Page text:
So how does Proudi have less protein and less fat than FP? The “less carbs” i understand.

    What have I missed? Can someone explain?

    • Reply
      Pet Food Reviews (Australia) December 3, 2021 at 7:28 pm

      Hi Neil, it’s a good question and I hope I can answer somewhat. There’s some leniency in how pet food manufacturers list percentages. Both Frontier Pets and Proudi have minimal carbs (barely any in fact), so amount of moisture is a key factor. You’ll find pet foods will either have a “guaranteed analysis” or a “typical analysis”, the first guarantees the percentage is an absolute minimum, whereas the latter can go either way batch by batch (so more variance). Figures can also be wet weight, dry weight, or dry weight accounting for some moisture/ash (typically 10% moisture, 8% ash in a dry food). Some air/freeze/raw brands offer figures which are solely dry weight without accounting for any moisture whatsoever as it makes the protein and fat look higher in comparison. To make matters even more complicated, feeding guidelines will also factor in minimum nutrients as per AAFCO standards to ensure the dog is getting all necessary nutrition per day. So there’s also variance in how many grams are recommended per day.

      • Thanks so much for taking the time out to respond. I reckon my methodology has taken into account the moisture content because I used the analysis from the FP website, where it states “as freeze dried product”. I have also assumed that the Proudi analysis is for the product “as is”. Whist checking all this, I also noticed a slight slip-up in your FP review… you state that FP beef analysis is “guaranteed” but the FP website shows the same numbers as “typical”. I bet you did that to make sure your readers are paying attention!

        Anyway, I think the fact that FP and Proudi’s figures are typical may be causing the disparity mentioned in my previous post so thanks for pointing that out.

        As far as I’m aware, the only things that contribute to energy (kCals) is protein, fat, carbs and alcohol. Stuff like ash, minerals and water contribute to the weight but not the calorific value of the product. I think its fair to say that there’s no alcohol in either FP or Proudi so the total calorie count must come from the other three compounds.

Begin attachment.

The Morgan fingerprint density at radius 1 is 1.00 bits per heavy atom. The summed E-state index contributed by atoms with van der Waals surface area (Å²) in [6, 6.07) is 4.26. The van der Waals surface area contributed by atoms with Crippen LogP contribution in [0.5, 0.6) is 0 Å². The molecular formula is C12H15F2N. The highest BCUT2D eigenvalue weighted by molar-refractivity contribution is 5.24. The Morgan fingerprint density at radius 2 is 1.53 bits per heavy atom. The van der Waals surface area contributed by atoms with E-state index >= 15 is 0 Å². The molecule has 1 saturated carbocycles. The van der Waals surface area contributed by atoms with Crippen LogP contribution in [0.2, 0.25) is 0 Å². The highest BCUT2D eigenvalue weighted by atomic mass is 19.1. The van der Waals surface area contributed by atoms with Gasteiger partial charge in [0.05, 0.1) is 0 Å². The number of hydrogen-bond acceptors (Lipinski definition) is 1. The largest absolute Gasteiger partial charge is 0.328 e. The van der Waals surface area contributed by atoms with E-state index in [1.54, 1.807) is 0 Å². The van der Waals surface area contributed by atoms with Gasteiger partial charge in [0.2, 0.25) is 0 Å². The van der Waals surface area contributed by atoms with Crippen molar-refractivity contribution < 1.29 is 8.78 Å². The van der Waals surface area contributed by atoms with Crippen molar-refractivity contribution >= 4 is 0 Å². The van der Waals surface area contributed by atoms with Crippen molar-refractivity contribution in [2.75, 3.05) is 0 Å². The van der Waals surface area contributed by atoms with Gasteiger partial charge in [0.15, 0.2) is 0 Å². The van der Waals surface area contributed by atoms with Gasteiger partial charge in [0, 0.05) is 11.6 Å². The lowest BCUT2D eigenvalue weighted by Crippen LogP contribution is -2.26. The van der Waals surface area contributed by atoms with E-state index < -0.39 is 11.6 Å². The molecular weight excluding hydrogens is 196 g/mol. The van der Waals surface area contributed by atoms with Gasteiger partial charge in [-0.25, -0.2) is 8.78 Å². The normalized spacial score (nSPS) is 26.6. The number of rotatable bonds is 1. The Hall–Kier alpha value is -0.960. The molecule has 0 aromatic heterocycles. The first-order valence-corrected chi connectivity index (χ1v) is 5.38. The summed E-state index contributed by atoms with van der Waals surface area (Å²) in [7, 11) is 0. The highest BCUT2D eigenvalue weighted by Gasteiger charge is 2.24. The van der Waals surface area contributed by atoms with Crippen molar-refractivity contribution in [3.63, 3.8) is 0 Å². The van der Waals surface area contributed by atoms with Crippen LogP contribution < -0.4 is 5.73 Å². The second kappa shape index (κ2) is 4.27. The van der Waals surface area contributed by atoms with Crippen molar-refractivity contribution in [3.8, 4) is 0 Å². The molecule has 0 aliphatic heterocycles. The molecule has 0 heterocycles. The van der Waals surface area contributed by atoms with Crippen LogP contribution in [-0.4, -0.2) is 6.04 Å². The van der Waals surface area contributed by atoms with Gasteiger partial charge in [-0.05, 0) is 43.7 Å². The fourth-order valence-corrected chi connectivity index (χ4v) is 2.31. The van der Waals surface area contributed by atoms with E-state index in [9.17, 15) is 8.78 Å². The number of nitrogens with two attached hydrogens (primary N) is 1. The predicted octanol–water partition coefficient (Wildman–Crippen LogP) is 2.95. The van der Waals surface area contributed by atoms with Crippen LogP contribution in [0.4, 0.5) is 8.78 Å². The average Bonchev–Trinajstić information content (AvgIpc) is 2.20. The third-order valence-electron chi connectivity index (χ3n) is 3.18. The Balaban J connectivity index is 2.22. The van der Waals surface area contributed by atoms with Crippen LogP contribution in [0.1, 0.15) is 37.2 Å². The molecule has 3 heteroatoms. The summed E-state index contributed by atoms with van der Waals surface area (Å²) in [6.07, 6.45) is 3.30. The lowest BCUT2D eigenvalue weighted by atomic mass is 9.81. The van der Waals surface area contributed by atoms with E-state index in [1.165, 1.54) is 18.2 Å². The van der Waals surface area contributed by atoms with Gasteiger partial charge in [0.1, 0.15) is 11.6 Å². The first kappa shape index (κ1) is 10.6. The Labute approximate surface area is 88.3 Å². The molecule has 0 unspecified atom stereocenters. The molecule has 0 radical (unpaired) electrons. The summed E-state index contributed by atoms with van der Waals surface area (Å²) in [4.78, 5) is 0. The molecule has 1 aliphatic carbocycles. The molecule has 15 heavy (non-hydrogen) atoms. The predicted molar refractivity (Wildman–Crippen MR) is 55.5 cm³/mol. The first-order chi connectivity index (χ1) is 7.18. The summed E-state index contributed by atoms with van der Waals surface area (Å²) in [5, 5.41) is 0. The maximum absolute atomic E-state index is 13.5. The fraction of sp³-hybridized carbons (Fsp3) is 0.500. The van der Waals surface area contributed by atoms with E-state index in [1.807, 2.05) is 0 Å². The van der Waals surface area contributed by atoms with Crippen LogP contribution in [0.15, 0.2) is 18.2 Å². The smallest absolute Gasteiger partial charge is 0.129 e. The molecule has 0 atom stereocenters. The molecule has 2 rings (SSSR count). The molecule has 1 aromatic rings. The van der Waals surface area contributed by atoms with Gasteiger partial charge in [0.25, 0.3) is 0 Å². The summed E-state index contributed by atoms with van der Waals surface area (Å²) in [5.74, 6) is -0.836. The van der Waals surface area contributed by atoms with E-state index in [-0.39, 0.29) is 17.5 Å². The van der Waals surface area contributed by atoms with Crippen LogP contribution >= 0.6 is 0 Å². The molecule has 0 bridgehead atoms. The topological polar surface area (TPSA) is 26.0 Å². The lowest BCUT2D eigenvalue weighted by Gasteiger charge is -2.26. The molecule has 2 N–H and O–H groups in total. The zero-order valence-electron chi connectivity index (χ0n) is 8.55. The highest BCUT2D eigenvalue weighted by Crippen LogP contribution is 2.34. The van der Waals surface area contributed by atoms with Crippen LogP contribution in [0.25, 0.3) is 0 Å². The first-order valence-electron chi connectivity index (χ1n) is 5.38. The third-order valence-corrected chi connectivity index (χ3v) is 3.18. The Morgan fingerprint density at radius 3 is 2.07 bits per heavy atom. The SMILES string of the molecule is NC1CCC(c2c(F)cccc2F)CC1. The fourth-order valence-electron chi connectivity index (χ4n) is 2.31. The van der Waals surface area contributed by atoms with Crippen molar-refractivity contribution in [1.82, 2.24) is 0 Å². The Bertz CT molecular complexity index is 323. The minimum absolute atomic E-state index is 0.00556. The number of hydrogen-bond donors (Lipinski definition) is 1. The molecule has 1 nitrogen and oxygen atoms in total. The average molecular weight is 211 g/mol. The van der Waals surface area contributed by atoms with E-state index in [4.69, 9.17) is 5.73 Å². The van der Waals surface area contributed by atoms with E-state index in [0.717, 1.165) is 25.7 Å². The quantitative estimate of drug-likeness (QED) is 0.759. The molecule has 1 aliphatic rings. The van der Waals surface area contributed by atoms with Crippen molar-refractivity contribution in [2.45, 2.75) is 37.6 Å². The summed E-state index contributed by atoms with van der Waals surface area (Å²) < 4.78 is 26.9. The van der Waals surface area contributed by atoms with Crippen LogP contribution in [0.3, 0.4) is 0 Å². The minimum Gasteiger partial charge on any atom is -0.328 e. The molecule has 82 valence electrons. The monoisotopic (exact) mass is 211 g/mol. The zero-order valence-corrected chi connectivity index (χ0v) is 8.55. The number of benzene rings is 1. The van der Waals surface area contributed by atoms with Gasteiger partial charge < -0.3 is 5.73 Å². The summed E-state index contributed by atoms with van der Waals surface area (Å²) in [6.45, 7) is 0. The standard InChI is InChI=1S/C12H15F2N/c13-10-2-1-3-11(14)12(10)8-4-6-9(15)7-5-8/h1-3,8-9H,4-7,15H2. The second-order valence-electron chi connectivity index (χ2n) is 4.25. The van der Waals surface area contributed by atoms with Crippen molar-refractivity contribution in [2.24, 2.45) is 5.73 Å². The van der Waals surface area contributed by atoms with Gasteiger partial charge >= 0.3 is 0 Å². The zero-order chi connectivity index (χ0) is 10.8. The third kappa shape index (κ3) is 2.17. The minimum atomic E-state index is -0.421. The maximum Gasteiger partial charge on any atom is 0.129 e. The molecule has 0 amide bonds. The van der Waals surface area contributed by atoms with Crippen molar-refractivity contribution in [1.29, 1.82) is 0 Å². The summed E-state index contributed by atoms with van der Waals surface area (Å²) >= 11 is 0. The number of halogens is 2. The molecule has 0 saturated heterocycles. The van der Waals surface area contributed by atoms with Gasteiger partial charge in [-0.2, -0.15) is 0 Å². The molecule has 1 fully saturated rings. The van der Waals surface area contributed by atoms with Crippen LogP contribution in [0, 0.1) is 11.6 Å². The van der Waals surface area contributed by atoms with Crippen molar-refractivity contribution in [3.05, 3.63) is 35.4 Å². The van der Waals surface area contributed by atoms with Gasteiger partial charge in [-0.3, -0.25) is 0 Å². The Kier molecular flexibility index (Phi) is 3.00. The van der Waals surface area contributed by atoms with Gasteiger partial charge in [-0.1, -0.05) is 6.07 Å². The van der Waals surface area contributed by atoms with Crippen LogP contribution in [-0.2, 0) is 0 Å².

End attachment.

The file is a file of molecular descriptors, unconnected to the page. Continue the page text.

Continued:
Going back to my previous post, I calculated grams of food required to deliver 1000 kCal and then divided these grams into protein, fat and carbs using the typical analysis data from the product’s websites.

        It seems to be well accepted that:
        Fat contains 9.4 kCals/gram
        Protein contains 4.2 kCals/gram
        Carbs contain 4.2 kCals /gram

        If we apply these numbers to the grams of fat, protein and carbs for each product in my previous post we arrive at:

        FP = 1143 kCals (instead of 1000 kCal)
        Proudi = 941 kCals (instead of 1000 kCal)

        I understand that comparisons like these are fraught with danger, but we can possibly interpret these numbers as showing that the FP fat, protein and carb percentages are nearer the top of the “typical” band whilst the Proudi figures are nearer the bottom of the “typical” band.

        This could explain the disparity highlighted in my previous post.

        I probably need to get a life……………………….

        BTW, we have both Proudi in our freezer and FP in our cupboard and I reckon they are both great products!

        • Pet Food Reviews (Australia) December 10, 2021 at 1:17 am

          It’s a very interesting observation and really highlights how differently these figures can be labelled across products, especially with raw/barf/air/freeze dried dog foods. I think it’s one of the most interesting comments anyone has made on Pet Food Reviews! In terms of dry foods I’m wary of typical rather than guaranteed analysis, but at least with Proudi and Frontier Pets the ingredients show the ingredients to all be appropriate and mostly animal.

  11. I have been buying this food for about 9 months, purchasind 2.8kg bags of the chicken. Normally my two pups love it. When I presented them food from the most recent bag, however a couple of meals into the bag, the dogs wouldn’t touch it.
    After speaking to the company I was informed a “problem was coming to light” regarding a batch of the chicken. And as it turns out my bag was from that batch.
    Two weeks after consuming this “problem” food, both dogs have had to be at the vet with skin problems and inflammation. We can’t say for sure it’s the food, but we can’t say it’s not…
    THEY SHOULD HAVE RECALLED THE FOOD. Since in the main they sell directly to a customer base, they have a record of who is buying what.
    I’m very disappointed and very unhappy.

    • Reply
      Pet Food Reviews (Australia) November 26, 2021 at 8:49 pm

      Hi Sophia, when was this? I’m aware they made a precautionary alert with the chicken formula due to an incident with one dog, and the diet was only one possibility of many. I was actually very surprised at how much effort they went through to notify consumers even though the issue with that one dog probably wasn’t anything to do with the food.

      On another note though, it’s well worth considering possible causes of the skin problems and inflammation. Not discounting Frontier Pets, and also chicken as a common allergen, but other products they were fed, environmental factors etc?